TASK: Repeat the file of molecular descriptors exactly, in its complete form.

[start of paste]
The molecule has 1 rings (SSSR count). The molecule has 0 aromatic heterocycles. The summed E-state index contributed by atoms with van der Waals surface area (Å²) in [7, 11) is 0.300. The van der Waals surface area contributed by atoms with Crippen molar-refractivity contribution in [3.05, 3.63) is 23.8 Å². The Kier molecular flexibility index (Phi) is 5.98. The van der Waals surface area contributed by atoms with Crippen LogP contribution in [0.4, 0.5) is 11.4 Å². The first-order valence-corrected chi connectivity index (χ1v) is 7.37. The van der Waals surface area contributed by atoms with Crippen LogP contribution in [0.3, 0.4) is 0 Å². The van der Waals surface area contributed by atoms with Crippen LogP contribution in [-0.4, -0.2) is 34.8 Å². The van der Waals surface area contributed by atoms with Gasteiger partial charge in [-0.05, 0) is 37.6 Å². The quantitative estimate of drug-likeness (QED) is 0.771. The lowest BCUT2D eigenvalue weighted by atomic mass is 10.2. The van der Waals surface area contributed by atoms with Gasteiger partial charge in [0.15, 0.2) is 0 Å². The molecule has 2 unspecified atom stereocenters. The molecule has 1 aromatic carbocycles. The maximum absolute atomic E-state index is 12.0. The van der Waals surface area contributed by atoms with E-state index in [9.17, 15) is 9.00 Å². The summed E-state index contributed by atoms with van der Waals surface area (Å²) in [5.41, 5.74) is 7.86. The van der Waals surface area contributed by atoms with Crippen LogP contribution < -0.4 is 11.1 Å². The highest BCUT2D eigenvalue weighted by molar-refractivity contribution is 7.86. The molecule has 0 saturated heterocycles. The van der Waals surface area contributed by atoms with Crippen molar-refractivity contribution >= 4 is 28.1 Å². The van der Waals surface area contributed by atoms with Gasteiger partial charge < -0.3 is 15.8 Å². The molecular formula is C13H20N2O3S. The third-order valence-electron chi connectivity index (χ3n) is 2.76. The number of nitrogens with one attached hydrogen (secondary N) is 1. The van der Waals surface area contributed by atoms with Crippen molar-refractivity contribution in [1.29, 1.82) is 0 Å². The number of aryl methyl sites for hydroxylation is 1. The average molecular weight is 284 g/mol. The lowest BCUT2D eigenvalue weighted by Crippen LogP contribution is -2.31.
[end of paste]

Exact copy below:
The molecule has 1 rings (SSSR count). The molecule has 0 aromatic heterocycles. The summed E-state index contributed by atoms with van der Waals surface area (Å²) in [7, 11) is 0.300. The van der Waals surface area contributed by atoms with Crippen molar-refractivity contribution in [3.05, 3.63) is 23.8 Å². The Kier molecular flexibility index (Phi) is 5.98. The van der Waals surface area contributed by atoms with Crippen LogP contribution in [0.4, 0.5) is 11.4 Å². The first-order valence-corrected chi connectivity index (χ1v) is 7.37. The van der Waals surface area contributed by atoms with Crippen LogP contribution in [0.3, 0.4) is 0 Å². The van der Waals surface area contributed by atoms with Crippen LogP contribution in [-0.4, -0.2) is 34.8 Å². The van der Waals surface area contributed by atoms with Gasteiger partial charge in [-0.05, 0) is 37.6 Å². The quantitative estimate of drug-likeness (QED) is 0.771. The lowest BCUT2D eigenvalue weighted by atomic mass is 10.2. The van der Waals surface area contributed by atoms with Gasteiger partial charge in [0.15, 0.2) is 0 Å². The molecule has 2 unspecified atom stereocenters. The molecule has 1 aromatic carbocycles. The maximum absolute atomic E-state index is 12.0. The van der Waals surface area contributed by atoms with E-state index in [9.17, 15) is 9.00 Å². The summed E-state index contributed by atoms with van der Waals surface area (Å²) in [5.41, 5.74) is 7.86. The van der Waals surface area contributed by atoms with Crippen LogP contribution < -0.4 is 11.1 Å². The highest BCUT2D eigenvalue weighted by molar-refractivity contribution is 7.86. The molecule has 0 saturated heterocycles. The van der Waals surface area contributed by atoms with Crippen molar-refractivity contribution >= 4 is 28.1 Å². The van der Waals surface area contributed by atoms with Gasteiger partial charge < -0.3 is 15.8 Å². The molecular formula is C13H20N2O3S. The third-order valence-electron chi connectivity index (χ3n) is 2.76. The number of nitrogens with one attached hydrogen (secondary N) is 1. The van der Waals surface area contributed by atoms with Crippen molar-refractivity contribution in [1.29, 1.82) is 0 Å². The number of aryl methyl sites for hydroxylation is 1. The average molecular weight is 284 g/mol. The lowest BCUT2D eigenvalue weighted by Crippen LogP contribution is -2.31.